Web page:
The Travels of Annie T. Hastings purports to be the true-life journals of the editor’s mother. Without any background information other than what is offered within the book itself, one must take this claim at face-value, I suppose. Which may be its Achilles heel. More on that in a moment.
The concept is definitely intriguing: a man finds his mother’s old journals after she passes away, then discovers that she has lived quite the adventure during her later years. The story goes that Ms. Hastings decided to embark on a road-trip with her dog from west coast to east in search of her long-lost daughter, given up for adoption thirty years earlier. His mother, he has realized, has written an On the Road for the geriatric set. Annie encounters the typical array of misfits that one inevitably is confronted with while on a pilgrimage of any significant distance. We are presented, through the eyes of Annie, with, among others, truckers, prudish nuns, bitchy female college students who think they know everything (I couldn’t help but recall that scene in “Fried Green Tomatoes” when Kathy Bates is about to pull into a parking space and the twenty-something girl zips her car into the space just before she can pull into it, saying “Face it, I’m younger and faster.” To which Bates responds by ramming the younger girl’s car out of the way with the rejoinder, “I’m older, and have more insurance.”) The actual physical travel coincides with that requisite inner journey of soul-discovery unfolding, and includes, by novel’s (?) end, the needed redemption that readers of this type of writing demand in order to feel satisfied with what they have just read.
The writing here, whether actually written by a woman in her seventies or a 40 year old man masquerading as an old woman in order to appeal to a certain demographic, nonetheless holds true to the tone and voice of a set-in-her-ways elderly person: “This day would put a smile on Ahab. Some mystical alchemist has finally turned crap to gold.” Here we have a reference to Ahab, of Moby Dick fame—the consummate angry sonuvabitch—who, despite a lifetime of miserly experiences, would still be inclined to crack a smile when he saw the sun rising in an otherwise shit-brown world. My own grandmother (rest her soul) could (and would) have said or written something similar. Mixed metaphors be damned, this is how an elderly woman who has gone through a life-time of struggle would talk.
However—and this might seem an insignificant detail—when one is reading a book of this nature, that is not designated as a novel or a memoir, then the willing suspension of disbelief becomes far harder to maintain for the reader. At times I had trouble believing I was reading mere journal entries. At the very least they had to have been “spiced up” by her over-eager son-cum-editor, right? Some of the descriptions in this book are just too …descriptive to be taken directly from somebody’s journal. I wanted to know if this impression was merely my own, though, so I asked a friend’s mother (a voracious reader) if she’d give the book a spin. She is of a similar age as the Annie whose journals purportedly constitute the book.
My friend’s mother started reading during a two hour stint at her swimming pool. She called me five pages in.
“There’s too much description in this or something.”
“What do you mean?” I asked.
“I’m not sure,” she said. “I just think that nobody would actually write this way in a journal they weren’t intending for public consumption. I mean, she calls the sun Phoebus at one point! Who does that?”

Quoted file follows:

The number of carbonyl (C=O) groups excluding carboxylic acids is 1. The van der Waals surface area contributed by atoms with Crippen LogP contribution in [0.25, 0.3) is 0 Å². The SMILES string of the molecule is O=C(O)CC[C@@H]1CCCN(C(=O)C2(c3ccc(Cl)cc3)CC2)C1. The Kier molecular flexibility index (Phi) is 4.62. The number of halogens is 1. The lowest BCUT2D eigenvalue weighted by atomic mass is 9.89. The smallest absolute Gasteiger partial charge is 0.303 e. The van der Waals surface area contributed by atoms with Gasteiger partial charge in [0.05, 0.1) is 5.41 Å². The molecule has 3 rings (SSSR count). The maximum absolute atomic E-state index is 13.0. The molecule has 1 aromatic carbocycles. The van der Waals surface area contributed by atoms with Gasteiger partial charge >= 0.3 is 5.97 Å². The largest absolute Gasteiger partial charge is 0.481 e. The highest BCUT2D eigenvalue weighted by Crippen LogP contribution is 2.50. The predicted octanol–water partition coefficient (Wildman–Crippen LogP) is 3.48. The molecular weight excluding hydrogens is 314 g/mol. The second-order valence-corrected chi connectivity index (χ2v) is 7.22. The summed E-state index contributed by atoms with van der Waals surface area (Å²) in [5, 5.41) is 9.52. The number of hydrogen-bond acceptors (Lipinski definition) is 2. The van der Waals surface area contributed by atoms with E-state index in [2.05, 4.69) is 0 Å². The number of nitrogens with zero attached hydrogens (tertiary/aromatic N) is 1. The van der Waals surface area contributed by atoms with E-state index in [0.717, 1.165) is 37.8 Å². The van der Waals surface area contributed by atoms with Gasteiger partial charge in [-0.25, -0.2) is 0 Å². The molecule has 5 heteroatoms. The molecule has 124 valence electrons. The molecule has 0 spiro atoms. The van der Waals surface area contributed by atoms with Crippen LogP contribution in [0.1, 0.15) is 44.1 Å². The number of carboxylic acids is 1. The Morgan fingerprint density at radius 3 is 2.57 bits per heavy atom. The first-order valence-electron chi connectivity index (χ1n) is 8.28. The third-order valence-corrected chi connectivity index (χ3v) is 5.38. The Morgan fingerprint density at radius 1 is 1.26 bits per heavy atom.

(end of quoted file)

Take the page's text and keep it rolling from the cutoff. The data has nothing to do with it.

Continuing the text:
“OK, well, you don’t have to read it. I just thought you might find it interesting.”
“Oh, I still want to keep reading it. Just thought I’d point that out.”
She ended up reading the majority of the book in one sitting.
So what does it all mean, interested potential readers of potentially interesting self-published material? I’m still trying to figure that out myself. Because at the end of the day, any time I pick up a book that has been published by the self as opposed to The House, I think it is natural for most people to ask themselves what it was lacking in that it couldn’t get ‘picked up’ by a mainstream publisher. I think this initial taint on the self-published work is slowly peeling away as more and more quality self-published works find their niche audiences, but it’s going to take more than one Dave Eggers willingly foregoing the traditional publishing route for the majority of regular readers to really give this publishing form a fair shake. And I think the main proof one needs to bolster the claim that there are works just as worthy of reading through the self-publishing model as through the traditional form can be seen in my friend’s mother’s initial reaction to this book. Her un-willing suspension of disbelief can be seen as that part of the critical mind that wants to nitpick the shit out of a book that otherwise held her attention. The fact that she continued reading even though “nobody would write in a journal like that” is the proof that anything written with an attention to craft and detail—self-published or not—is as readable as anything with a publisher’s stamp on the cover.
This book has an audience that need only be found. Of course, that’s the hardest part for all writers. And we all came into this thing thinking if we did that whole writerly “staring at the blank page until blood formed on our forehead” thing, then the hard part was over. It’s still hard to make the blood exit the pores, no question, but I couldn’t help but lament the fact that a book of this caliber wasn’t going to be making the rounds of many a mid-western book club circuit. I’ve no doubt it would find as big an audience as the latest Jodi Picoult novel. Because when all is said and done, the suspension of disbelief does come on, quickly, and holds on, for the most part, until the last page.